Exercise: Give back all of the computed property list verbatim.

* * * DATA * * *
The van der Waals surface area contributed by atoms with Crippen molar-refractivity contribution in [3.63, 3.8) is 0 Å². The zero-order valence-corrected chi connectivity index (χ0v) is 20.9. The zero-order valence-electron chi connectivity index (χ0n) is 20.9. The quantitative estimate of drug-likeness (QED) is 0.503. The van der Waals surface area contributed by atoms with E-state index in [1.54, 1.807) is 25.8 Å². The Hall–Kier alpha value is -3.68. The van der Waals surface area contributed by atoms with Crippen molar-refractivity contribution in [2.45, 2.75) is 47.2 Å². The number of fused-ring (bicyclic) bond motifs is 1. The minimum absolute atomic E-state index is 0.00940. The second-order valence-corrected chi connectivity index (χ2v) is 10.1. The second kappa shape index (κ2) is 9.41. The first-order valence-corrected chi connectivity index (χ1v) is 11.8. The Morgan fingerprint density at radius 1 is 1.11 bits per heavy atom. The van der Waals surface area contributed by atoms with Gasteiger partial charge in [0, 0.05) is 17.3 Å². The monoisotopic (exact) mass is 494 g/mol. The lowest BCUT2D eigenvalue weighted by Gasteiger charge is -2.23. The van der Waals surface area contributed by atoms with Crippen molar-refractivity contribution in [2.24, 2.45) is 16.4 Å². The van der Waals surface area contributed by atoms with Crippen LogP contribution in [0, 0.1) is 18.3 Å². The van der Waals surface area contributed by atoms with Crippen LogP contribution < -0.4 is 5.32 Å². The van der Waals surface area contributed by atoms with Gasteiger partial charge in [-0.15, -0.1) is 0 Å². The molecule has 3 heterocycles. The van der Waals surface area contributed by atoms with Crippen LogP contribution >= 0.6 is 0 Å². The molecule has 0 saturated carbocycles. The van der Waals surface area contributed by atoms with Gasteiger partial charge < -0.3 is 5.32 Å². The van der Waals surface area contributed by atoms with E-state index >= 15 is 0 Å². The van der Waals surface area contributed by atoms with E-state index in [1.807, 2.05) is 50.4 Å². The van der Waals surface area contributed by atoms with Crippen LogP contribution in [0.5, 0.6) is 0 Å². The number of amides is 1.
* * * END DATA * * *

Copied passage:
The van der Waals surface area contributed by atoms with Crippen molar-refractivity contribution in [3.63, 3.8) is 0 Å². The zero-order valence-corrected chi connectivity index (χ0v) is 20.9. The zero-order valence-electron chi connectivity index (χ0n) is 20.9. The quantitative estimate of drug-likeness (QED) is 0.503. The van der Waals surface area contributed by atoms with E-state index in [1.54, 1.807) is 25.8 Å². The Hall–Kier alpha value is -3.68. The van der Waals surface area contributed by atoms with Crippen molar-refractivity contribution in [2.45, 2.75) is 47.2 Å². The number of fused-ring (bicyclic) bond motifs is 1. The minimum absolute atomic E-state index is 0.00940. The second-order valence-corrected chi connectivity index (χ2v) is 10.1. The second kappa shape index (κ2) is 9.41. The first-order valence-corrected chi connectivity index (χ1v) is 11.8. The Morgan fingerprint density at radius 1 is 1.11 bits per heavy atom. The van der Waals surface area contributed by atoms with Gasteiger partial charge in [0, 0.05) is 17.3 Å². The monoisotopic (exact) mass is 494 g/mol. The lowest BCUT2D eigenvalue weighted by Gasteiger charge is -2.23. The van der Waals surface area contributed by atoms with Crippen molar-refractivity contribution in [2.24, 2.45) is 16.4 Å². The van der Waals surface area contributed by atoms with Crippen LogP contribution in [0, 0.1) is 18.3 Å². The van der Waals surface area contributed by atoms with Crippen LogP contribution < -0.4 is 5.32 Å². The van der Waals surface area contributed by atoms with Gasteiger partial charge in [-0.15, -0.1) is 0 Å². The molecule has 3 heterocycles. The van der Waals surface area contributed by atoms with Crippen LogP contribution >= 0.6 is 0 Å². The molecule has 0 saturated carbocycles. The van der Waals surface area contributed by atoms with Gasteiger partial charge < -0.3 is 5.32 Å². The van der Waals surface area contributed by atoms with E-state index >= 15 is 0 Å². The van der Waals surface area contributed by atoms with E-state index in [1.807, 2.05) is 50.4 Å². The van der Waals surface area contributed by atoms with Crippen LogP contribution in [0.5, 0.6) is 0 Å². The number of amides is 1.